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DEA Agent Gets In Actual Trouble For Being A Thieving Liar
Also the DEA should not exist in the first place.
Chad A. Scott was the perfect example of a Drug Enforcement Administration agent. Known as the "white devil," he stole money from suspects, falsified government records, perjured himself and did all kinds of other crap that would have made him just the perfect "playing by no one's rules but his own" antihero for a terrible American copaganda show. Instead, he is going to prison. For 13 years, possibly more.
Scott, for his part, was not at all sorry about any of the terrible things he'd done as an agent, claiming that prosecuting him for these actual crimes (that some might say are worse than doing drugs) was just "an example of the length people will go to to remove me from drug trafficking investigations," and citing two times when he's had a hit put out on him. Because of how he was so very effective at getting drug traffickers off the streets and into prison.
Though it seems he was a lot more effective at stealing things from them.
Scott was convicted in 2019 of orchestrating false testimony against a Houston-based heroin and cocaine trafficker — perjury that tainted the dealer's conviction and allowed him to walk free. The same federal jury found Scott falsified paperwork for a Ford F-150 pickup — a vehicle he directed another drug trafficker to buy so the DEA could seize it and give it to Scott.
Earlier this year, a separate federal jury convicted Scott and Rodney Gemar, a former member of his task force, in what prosecutors described as a long-running scheme to steal money and property from suspects they arrested.
Two other former members of the task force, Johnny Domingue and Karl E. Newman, were accused of stealing cash and drugs and testified against Scott. Both were Tangipahoa Parish Sheriff's Office deputies — detailed to the DEA — and served federal sentences after agreeing to cooperate with the government. Domingue since has been charged with new federal drug trafficking charges in Texas.
Scott's sentencing hearing also "revealed details of crimes Scott was alleged to have committed but for which he was not charged." They are horrible crimes, like planting marijuana on someone and slicing another person's mouth with their own medallion, but as awful as he is, it does seem as though only crimes for which one has actually been convicted should factor into their sentencing.
While U.S. District Judge Jane Triche Milazzo, in sentencing Scott, chastised him for causing "far-reaching" damage to the administration of justice," and one of the prosecutors in the case similarly said he "undercut law enforcement and he disgraced the entire judicial process," Scott is actually in extremely good company as far as DEA agents are concerned. Agents have frequently been arrested for all kinds of corrupt activities, like taking bribes , having sex parties with sex workers paid for by drug cartels, wire-fraud and money laundering , and even participating in the January 6 capitol riots . And those are just the things they actually get in trouble for!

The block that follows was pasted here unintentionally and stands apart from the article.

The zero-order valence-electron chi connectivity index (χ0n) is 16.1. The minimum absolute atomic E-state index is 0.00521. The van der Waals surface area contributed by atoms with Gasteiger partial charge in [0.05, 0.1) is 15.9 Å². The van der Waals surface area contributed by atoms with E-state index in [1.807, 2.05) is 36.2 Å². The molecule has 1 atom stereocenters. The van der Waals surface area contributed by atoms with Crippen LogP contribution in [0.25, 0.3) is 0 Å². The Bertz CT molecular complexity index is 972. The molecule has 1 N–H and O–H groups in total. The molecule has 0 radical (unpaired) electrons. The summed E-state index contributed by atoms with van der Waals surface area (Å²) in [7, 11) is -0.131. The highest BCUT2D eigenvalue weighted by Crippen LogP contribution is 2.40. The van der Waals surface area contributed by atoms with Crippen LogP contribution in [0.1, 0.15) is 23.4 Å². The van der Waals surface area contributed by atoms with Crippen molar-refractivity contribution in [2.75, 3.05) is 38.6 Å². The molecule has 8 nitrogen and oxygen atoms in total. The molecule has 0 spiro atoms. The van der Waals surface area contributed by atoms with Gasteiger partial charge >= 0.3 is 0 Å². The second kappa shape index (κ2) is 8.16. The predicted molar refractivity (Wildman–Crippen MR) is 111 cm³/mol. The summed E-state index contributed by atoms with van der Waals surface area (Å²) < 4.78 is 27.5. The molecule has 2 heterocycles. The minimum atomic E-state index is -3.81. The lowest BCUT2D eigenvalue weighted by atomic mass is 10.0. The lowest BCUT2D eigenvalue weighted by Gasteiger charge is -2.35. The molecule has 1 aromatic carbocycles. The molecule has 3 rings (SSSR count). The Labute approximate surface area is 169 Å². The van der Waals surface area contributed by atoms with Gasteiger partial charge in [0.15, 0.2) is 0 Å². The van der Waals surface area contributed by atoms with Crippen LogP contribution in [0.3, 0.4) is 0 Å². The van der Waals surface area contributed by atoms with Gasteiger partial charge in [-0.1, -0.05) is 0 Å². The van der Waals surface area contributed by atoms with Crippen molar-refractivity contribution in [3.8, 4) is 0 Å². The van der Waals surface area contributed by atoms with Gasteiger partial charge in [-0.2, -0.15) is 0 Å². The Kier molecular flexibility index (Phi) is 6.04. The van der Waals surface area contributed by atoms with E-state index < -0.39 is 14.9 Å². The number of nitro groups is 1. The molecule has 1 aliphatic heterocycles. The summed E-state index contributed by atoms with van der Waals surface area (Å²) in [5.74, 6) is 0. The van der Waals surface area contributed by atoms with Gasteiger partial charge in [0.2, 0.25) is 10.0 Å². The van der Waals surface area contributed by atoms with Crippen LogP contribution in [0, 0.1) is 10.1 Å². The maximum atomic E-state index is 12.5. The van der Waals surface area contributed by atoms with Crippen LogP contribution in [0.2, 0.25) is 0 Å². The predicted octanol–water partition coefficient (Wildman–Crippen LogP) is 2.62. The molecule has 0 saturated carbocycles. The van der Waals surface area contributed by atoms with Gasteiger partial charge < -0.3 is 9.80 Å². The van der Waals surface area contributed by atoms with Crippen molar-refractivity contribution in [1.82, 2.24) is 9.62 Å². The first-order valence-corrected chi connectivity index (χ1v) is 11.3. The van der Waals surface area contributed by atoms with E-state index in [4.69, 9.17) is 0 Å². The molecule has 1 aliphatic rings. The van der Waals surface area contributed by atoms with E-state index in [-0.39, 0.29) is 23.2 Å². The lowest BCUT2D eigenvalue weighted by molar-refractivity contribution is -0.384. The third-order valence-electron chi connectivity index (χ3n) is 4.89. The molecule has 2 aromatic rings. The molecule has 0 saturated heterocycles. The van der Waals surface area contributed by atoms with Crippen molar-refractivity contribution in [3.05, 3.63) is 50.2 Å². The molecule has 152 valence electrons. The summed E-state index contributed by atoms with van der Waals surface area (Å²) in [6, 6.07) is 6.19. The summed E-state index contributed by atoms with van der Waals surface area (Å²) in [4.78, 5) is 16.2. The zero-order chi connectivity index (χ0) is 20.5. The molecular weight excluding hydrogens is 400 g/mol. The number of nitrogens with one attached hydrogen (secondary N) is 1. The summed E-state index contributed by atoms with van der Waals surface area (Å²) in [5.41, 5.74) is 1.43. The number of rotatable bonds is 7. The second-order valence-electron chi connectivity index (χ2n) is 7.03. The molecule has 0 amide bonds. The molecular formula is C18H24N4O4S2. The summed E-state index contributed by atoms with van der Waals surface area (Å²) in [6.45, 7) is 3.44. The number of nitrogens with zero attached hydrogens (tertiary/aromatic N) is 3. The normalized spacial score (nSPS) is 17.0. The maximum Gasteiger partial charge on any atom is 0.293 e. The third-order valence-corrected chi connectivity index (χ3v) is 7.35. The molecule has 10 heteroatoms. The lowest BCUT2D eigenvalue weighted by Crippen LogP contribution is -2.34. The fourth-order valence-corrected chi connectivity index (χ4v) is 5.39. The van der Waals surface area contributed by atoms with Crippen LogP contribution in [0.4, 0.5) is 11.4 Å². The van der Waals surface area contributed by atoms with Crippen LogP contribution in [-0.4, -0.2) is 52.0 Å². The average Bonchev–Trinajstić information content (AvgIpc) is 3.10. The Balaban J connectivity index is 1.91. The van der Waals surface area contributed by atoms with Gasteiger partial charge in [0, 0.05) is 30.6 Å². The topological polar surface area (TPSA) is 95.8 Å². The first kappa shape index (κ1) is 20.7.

Because sometimes they also hold innocent suspects in a cell for five days without food or water and those suspects have to drink their own urine to survive, and they don't get in trouble for that kind of thing. Or for killing 14-year-old girls . We can also thank them for the rise of the no-knock raids that we know sometimes kill other people.
But hey! If we keep pumping billions and billions of dollars into this shit, we'll never have to admit that the War on Drugs was an incredible failure. Also we don't have to bother with the wussy harm-reduction techniques that have actually proven to be way more effective in helping addicts than just throwing people in prison.
In an ideal world, we'd abolish the DEA and replace it with something less expensive, less prone to incredible abuse and corruption and more effective, but this is America and we tend to not like that kind of thing very much here.
Now, if there are any Republicans reading this who are thinking to themselves "Boy, you know, I was going to vote for a Democrat who has been very clear about not wanting to 'defund the police,' but now that I am reading this article by a woman who is obviously very far to the left of that candidate, I don't think I can do it," let me just assure you that the notably conservative Cato Institute actually agrees with me here and thinks we should replace the criminalization of drugs with harm reduction efforts. So there you go.
[ AP ]
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